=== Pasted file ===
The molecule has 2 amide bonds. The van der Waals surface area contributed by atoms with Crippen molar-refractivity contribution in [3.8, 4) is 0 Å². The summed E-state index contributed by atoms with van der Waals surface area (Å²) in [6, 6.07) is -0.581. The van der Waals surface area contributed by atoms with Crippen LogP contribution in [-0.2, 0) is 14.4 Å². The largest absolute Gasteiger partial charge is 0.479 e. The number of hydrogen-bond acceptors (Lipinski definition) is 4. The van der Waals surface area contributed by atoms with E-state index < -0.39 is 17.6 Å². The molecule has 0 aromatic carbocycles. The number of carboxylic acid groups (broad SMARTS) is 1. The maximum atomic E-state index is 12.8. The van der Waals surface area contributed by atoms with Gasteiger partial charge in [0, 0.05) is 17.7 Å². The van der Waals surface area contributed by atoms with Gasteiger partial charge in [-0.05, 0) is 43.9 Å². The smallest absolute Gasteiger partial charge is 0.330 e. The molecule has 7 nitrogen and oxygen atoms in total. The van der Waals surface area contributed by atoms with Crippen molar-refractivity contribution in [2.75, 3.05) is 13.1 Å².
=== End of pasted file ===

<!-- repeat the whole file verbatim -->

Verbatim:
The molecule has 2 amide bonds. The van der Waals surface area contributed by atoms with Crippen molar-refractivity contribution in [3.8, 4) is 0 Å². The summed E-state index contributed by atoms with van der Waals surface area (Å²) in [6, 6.07) is -0.581. The van der Waals surface area contributed by atoms with Crippen LogP contribution in [-0.2, 0) is 14.4 Å². The largest absolute Gasteiger partial charge is 0.479 e. The number of hydrogen-bond acceptors (Lipinski definition) is 4. The van der Waals surface area contributed by atoms with E-state index < -0.39 is 17.6 Å². The molecule has 0 aromatic carbocycles. The number of carboxylic acid groups (broad SMARTS) is 1. The maximum atomic E-state index is 12.8. The van der Waals surface area contributed by atoms with Gasteiger partial charge in [0, 0.05) is 17.7 Å². The van der Waals surface area contributed by atoms with Gasteiger partial charge in [-0.05, 0) is 43.9 Å². The smallest absolute Gasteiger partial charge is 0.330 e. The molecule has 7 nitrogen and oxygen atoms in total. The van der Waals surface area contributed by atoms with Crippen molar-refractivity contribution in [2.75, 3.05) is 13.1 Å².